BHP says coal lobby links can foster change as investor rebellion builds

Although the resolution did not receive the votes required to succeed, the sizeable support will heap pressure on the board of the world’s biggest mining company, which is facing scrutiny for funding industry associations expressing climate views deemed inconsistent with its own.


The lobby group actions – which activists say are at odds with the Paris climate accord’s goal of limiting global warming to below 2 degrees – include support for subsidies for coal-fired power stations and the funding of a pro-coal advertising blitz.

“The level of support for the resolution sends a strong message to BHP,” said Michael Wyrsch, acting chief executive of $10 billion superannuation fund Vision Super.

“BHP is a major funder of these industry associations that are lobbying against sensible climate policy, and its suspension of these memberships would send a strong signal to these associations that pro-coal lobbying needs to stop.”

The resolution on Thursday followed an identical push at the dual-listed BHP’s annual meeting in London last month, at which more than 22 per cent of shareholders voted to dump its memberships, despite the urging of the board.

Brynn O’Brien of the Australasian Centre for Corporate Responsibility, the activist group which drafted the resolution, said institutional investors had “woken up to the impact of anti-climate lobbying” and the long-term risks it posed to their portfolios.


“This is a huge result on a very direct call for suspension,” Ms O’Brien said. “To all of the industry associations standing in the way of the Paris agreement: time’s up. This is the beginning of the end.”

Mr MacKenzie said environmentalists “should be applauding” the company for its industry-leading climate focus. BHP has earned a reputation as one of corporate Australia’s most vocal advocates for stronger action to curb global warming, pressing the federal government to introduce a price on carbon and this year announcing a $500 million package to drive down emissions from its own operations and from the activities of customers who use its products such as coal and iron ore.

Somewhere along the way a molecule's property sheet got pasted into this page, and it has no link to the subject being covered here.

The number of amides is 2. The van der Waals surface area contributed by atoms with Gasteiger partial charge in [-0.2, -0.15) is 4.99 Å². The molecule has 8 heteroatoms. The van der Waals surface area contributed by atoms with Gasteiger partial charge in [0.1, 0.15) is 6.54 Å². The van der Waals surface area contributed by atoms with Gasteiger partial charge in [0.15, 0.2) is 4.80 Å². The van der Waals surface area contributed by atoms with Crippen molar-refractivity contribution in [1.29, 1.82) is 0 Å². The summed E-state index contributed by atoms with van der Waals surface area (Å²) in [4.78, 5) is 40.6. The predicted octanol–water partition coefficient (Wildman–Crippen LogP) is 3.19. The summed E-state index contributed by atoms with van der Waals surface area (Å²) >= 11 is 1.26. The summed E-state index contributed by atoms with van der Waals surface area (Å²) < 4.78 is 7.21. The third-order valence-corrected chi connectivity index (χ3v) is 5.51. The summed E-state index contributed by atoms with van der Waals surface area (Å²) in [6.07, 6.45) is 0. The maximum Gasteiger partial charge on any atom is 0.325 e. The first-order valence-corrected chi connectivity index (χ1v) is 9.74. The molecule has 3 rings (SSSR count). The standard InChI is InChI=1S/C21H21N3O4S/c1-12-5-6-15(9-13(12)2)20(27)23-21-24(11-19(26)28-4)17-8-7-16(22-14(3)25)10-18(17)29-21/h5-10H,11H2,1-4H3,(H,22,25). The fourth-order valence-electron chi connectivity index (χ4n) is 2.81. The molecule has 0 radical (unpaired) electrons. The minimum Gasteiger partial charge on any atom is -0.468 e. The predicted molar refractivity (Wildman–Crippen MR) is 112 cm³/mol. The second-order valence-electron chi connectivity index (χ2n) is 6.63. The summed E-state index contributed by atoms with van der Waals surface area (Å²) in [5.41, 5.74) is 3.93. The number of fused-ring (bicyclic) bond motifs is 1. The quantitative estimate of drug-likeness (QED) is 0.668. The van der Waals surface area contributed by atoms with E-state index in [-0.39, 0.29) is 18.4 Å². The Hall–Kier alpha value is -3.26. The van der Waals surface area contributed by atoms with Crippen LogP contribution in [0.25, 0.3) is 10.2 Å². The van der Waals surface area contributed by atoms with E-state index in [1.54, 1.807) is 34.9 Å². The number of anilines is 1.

In response to the investor backlash, BHP insisted industry associations played an important role in developing standards, best practices and policies across the industry, including on climate change.

“Climate change is a complex problem,” Mr MacKenzie said. “If we are to successfully develop solutions we need to collaborate with our industry … we need to do it together, and industry associations provide a vital forum for that collaboration.”

Chris Schott, a BHP shareholder and former Labor senator, agreed with the board, arguing that BHP’s influence in mining groups was an important force for promoting stronger climate action.

“I’ve had a long history of involvement in politics … and I learned a long time ago that it’s better to be inside the tent discussing and arguing to persuade people to your view,” he said.

BHP is carrying out a review of its industry group memberships to ensure their positions on climate change matched those of the company. The Minerals Council and Business Council of Australia both rejected the activist claims about its climate stances as “misinformed”.

BHP chief executive Andrew Mackenzie said the Minerals Council was “not in any way” denying the science of global warming but said there were legitimate debates to be had about how to respond.

In 2018, BHP cut ties with the World Coal Organisation due to a clash of views surrounding climate and energy policy.

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